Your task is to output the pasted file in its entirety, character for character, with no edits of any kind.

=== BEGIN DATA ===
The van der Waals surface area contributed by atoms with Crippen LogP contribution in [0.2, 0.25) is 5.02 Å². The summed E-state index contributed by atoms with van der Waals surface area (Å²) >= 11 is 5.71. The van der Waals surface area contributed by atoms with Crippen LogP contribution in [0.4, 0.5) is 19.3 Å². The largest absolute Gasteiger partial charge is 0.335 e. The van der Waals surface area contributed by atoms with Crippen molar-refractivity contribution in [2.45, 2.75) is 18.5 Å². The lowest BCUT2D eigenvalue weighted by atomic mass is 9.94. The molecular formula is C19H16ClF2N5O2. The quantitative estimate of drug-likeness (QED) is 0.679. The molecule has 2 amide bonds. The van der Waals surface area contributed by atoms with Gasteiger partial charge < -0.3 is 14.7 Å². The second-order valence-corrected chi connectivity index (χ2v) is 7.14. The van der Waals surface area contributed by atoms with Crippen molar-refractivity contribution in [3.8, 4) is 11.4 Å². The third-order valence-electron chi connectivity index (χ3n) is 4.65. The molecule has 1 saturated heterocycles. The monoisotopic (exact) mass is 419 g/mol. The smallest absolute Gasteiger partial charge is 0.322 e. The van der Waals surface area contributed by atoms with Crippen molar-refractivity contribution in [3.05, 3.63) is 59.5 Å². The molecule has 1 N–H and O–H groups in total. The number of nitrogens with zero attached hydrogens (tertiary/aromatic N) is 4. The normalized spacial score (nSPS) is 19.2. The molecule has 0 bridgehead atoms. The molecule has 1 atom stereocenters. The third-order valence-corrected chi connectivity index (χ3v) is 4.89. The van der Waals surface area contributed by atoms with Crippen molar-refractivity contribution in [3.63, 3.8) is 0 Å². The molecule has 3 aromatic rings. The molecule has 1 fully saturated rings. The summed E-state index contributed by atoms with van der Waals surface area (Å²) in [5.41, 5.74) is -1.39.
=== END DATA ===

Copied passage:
The van der Waals surface area contributed by atoms with Crippen LogP contribution in [0.2, 0.25) is 5.02 Å². The summed E-state index contributed by atoms with van der Waals surface area (Å²) >= 11 is 5.71. The van der Waals surface area contributed by atoms with Crippen LogP contribution in [0.4, 0.5) is 19.3 Å². The largest absolute Gasteiger partial charge is 0.335 e. The van der Waals surface area contributed by atoms with Crippen molar-refractivity contribution in [2.45, 2.75) is 18.5 Å². The lowest BCUT2D eigenvalue weighted by atomic mass is 9.94. The molecular formula is C19H16ClF2N5O2. The quantitative estimate of drug-likeness (QED) is 0.679. The molecule has 2 amide bonds. The van der Waals surface area contributed by atoms with Gasteiger partial charge < -0.3 is 14.7 Å². The second-order valence-corrected chi connectivity index (χ2v) is 7.14. The van der Waals surface area contributed by atoms with Crippen molar-refractivity contribution in [3.8, 4) is 11.4 Å². The third-order valence-electron chi connectivity index (χ3n) is 4.65. The molecule has 1 saturated heterocycles. The monoisotopic (exact) mass is 419 g/mol. The smallest absolute Gasteiger partial charge is 0.322 e. The van der Waals surface area contributed by atoms with Crippen molar-refractivity contribution in [3.05, 3.63) is 59.5 Å². The molecule has 1 N–H and O–H groups in total. The number of nitrogens with zero attached hydrogens (tertiary/aromatic N) is 4. The normalized spacial score (nSPS) is 19.2. The molecule has 0 bridgehead atoms. The molecule has 1 atom stereocenters. The third-order valence-corrected chi connectivity index (χ3v) is 4.89. The van der Waals surface area contributed by atoms with Crippen molar-refractivity contribution in [3.63, 3.8) is 0 Å². The molecule has 3 aromatic rings. The molecule has 1 fully saturated rings. The summed E-state index contributed by atoms with van der Waals surface area (Å²) in [5.41, 5.74) is -1.39.